My finances, my projects, my life
August 8, 2022

Understanding inflation

  Compiled by myLIFE team me&myFAMILY December 3, 2021 31

Inflation is regularly headline news, the source of much angst and a concept that is very closely monitored by many economists. But what does it really mean? How will it affect your purchasing power and savings? Is it necessarily bad news? The myLIFE team is here to guide you!

What is inflation?

Inflation refers to the generalised and sustained rise in the price of a basket of goods and services over a given period of time. Annual inflation of 2% means that this basket of goods of services that cost you EUR 100 a year ago will cost you EUR 102 today.

Inflation refers to the generalised and sustained rise in the price of a basket of goods and services over a given period of time.

Many factors can influence inflation, and economists regularly debate the causes and consequences of these factors, in particular:

    • an increase in the cost of raw materials or wage costs;
    • demand for goods or services rising more quickly than supply, or conversely, declining supply while demand remains unchanged;
    • a fall in the value of the euro versus other currencies, which results in a rise in the price of imports;
    • too much money in circulation in comparison to the goods and services available in the market.

Statec regularly calculates the average rise in the consumer price index to determine inflation. This index is the result of a statistical exercise and is calculated on the basis of the prices of thousands of representative goods and services covering a large part of our average expenditure. Food, energy, transport and housing are all included. The composition of this index changes regularly over time. In 2021, the inflation rate in Luxembourg was 2.5%, which was slightly above the European average.

Is inflation an issue for my purchasing power?

Inflation expresses the fact that the value of money, or more specifically, the value of a euro, is variable, and as purchasing power is determined by the value of money, it too is variable. As inflation rises, purchasing power diminishes. A system has been set up in Luxembourg to limit this negative impact. This consists of studying the price of a basket of household goods and periodically adjusting wages in line with these changes. This is referred to as automatic wage indexation which was established in order to offset the loss of purchasing power of employees. Under this system, wages, pensions and other benefits are increased by 2.5% if the average cost of the basket during the previous six months reaches or exceeds a pre-defined threshold. This makes up for lost purchasing power with a slight lag.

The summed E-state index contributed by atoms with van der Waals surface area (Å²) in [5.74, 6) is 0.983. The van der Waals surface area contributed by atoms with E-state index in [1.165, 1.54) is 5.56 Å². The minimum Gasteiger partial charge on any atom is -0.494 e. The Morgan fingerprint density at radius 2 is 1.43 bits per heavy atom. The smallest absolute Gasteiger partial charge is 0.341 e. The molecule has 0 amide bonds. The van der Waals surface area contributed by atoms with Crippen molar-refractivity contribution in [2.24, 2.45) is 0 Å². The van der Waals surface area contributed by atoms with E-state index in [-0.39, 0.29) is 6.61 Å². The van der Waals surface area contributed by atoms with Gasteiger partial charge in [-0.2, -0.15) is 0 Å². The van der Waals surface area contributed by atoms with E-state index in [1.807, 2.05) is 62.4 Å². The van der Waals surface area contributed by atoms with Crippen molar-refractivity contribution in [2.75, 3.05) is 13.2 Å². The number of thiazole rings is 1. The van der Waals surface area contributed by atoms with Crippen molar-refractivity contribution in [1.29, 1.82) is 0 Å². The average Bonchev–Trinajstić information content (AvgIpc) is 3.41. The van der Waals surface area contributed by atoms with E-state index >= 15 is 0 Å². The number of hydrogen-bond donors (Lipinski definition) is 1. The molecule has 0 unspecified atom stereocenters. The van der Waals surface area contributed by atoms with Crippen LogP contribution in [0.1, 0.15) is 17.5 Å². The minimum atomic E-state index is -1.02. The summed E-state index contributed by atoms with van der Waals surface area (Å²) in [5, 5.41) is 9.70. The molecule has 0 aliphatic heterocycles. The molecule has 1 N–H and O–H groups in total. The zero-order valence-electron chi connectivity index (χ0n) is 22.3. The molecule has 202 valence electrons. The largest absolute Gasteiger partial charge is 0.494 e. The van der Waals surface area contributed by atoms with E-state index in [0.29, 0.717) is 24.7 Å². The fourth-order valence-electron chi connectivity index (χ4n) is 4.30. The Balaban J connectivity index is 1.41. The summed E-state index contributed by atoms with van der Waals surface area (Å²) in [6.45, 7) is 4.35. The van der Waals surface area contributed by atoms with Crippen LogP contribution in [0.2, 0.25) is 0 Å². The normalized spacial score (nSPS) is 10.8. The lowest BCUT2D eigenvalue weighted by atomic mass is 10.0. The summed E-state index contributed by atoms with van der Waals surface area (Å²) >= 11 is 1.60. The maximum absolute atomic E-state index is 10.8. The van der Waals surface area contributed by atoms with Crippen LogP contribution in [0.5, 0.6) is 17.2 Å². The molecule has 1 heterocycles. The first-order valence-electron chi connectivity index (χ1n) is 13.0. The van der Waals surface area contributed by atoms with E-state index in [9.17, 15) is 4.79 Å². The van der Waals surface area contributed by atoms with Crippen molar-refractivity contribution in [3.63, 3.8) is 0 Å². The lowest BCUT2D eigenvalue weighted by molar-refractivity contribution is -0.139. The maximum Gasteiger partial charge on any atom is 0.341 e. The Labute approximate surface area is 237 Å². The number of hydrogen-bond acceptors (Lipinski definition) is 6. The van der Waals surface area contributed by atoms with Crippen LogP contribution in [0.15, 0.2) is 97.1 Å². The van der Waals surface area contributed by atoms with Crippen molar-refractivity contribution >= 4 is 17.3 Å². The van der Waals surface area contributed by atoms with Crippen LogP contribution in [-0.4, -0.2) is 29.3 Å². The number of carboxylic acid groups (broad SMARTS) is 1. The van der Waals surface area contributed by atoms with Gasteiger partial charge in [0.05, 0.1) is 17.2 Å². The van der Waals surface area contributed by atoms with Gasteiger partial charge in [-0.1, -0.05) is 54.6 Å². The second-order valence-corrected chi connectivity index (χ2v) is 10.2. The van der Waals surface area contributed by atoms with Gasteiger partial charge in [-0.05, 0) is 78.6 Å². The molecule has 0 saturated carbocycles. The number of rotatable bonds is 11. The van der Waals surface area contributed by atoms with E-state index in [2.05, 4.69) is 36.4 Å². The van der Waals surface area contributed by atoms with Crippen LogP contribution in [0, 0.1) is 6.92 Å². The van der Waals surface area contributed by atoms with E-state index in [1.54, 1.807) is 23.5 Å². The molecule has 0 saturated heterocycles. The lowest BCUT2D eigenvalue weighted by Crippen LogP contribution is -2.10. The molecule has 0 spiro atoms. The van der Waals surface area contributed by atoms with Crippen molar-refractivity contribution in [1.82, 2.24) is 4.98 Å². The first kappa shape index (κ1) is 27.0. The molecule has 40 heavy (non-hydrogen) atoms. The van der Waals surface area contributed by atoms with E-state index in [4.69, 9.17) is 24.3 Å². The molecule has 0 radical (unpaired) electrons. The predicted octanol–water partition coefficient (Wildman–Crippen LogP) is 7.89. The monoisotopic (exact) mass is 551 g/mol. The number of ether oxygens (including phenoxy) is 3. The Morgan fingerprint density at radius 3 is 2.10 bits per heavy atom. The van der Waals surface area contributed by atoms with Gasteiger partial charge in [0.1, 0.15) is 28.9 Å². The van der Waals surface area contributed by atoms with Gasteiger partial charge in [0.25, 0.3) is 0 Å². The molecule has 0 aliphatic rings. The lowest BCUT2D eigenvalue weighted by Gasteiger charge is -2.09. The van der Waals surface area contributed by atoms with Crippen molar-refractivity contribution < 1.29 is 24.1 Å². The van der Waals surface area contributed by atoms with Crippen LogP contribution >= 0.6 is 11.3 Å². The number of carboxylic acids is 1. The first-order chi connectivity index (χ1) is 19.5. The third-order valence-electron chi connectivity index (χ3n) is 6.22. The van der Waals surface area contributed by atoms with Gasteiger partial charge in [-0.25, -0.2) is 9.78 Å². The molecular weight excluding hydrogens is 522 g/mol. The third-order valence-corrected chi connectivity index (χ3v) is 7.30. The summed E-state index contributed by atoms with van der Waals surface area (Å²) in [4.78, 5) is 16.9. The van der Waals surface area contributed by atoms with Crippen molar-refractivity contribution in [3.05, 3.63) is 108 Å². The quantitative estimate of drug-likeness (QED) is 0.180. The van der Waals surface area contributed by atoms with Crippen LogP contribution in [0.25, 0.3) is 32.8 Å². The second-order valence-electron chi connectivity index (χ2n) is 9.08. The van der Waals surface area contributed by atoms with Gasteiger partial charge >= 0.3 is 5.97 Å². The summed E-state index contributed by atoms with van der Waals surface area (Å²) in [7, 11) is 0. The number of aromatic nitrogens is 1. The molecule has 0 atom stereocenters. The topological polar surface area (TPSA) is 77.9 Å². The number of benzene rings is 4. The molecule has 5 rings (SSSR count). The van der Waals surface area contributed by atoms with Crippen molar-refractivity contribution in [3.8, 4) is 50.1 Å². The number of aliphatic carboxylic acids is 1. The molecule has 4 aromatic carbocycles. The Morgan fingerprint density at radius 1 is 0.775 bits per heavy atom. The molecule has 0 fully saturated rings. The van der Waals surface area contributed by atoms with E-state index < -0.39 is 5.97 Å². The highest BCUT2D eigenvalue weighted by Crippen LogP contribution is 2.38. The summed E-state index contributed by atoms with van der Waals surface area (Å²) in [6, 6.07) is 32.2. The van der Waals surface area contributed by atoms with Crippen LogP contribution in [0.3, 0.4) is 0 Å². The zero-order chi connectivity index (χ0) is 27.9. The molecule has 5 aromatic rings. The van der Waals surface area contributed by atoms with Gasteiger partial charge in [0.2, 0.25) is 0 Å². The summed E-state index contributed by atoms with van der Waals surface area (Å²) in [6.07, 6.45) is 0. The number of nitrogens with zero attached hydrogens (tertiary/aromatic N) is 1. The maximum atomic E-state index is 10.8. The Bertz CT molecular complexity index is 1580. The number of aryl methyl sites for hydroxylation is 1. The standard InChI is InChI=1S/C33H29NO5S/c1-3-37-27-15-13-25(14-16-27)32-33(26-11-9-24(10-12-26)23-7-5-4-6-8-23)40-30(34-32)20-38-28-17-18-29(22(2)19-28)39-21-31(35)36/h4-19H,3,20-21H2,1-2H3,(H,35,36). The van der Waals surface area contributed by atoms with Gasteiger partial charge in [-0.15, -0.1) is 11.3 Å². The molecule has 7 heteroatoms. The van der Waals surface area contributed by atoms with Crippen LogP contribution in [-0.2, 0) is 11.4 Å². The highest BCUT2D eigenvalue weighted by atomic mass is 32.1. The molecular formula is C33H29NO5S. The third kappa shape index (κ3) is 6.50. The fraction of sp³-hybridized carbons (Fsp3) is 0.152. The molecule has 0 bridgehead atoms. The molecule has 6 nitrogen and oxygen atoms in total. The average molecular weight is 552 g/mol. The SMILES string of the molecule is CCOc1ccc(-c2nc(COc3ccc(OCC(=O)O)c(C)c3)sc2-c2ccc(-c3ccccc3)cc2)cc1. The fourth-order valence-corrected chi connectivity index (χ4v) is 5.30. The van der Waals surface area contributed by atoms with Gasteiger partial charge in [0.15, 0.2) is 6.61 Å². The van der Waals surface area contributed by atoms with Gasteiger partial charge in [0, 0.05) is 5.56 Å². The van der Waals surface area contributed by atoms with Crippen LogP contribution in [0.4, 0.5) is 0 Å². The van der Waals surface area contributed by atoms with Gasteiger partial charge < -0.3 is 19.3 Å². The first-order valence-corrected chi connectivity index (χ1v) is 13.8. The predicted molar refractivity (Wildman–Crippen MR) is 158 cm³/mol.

However, it would be wrong to think that inflation is necessarily a bad thing and to be avoided at all costs. It is no coincidence that major central banks follow monetary policies aimed at holding inflation at a stable, moderate level, ideally at around or just below 2%.

Moderate and predictable inflation encourages economic participants to invest in their production capacity and to create jobs, as it reduces the uncertainty surrounding the future returns generated by these investments. If inflation is too low or negative, it acts as a black hole and demand is assumed to be lacklustre. If it is too high, it undermines any analysis of the potential profitability of investment projects. It’s all a question of balance.

What is true for companies also holds good for individuals, but for slightly different reasons. If savers are prepared to forego immediate expenditure in order to grow their capital, they expect the return on their savings to at least offset the rise in prices. Otherwise their future purchasing power will be lower than their current purchasing power and saving makes no real sense. In this situation, other investments should be prioritised.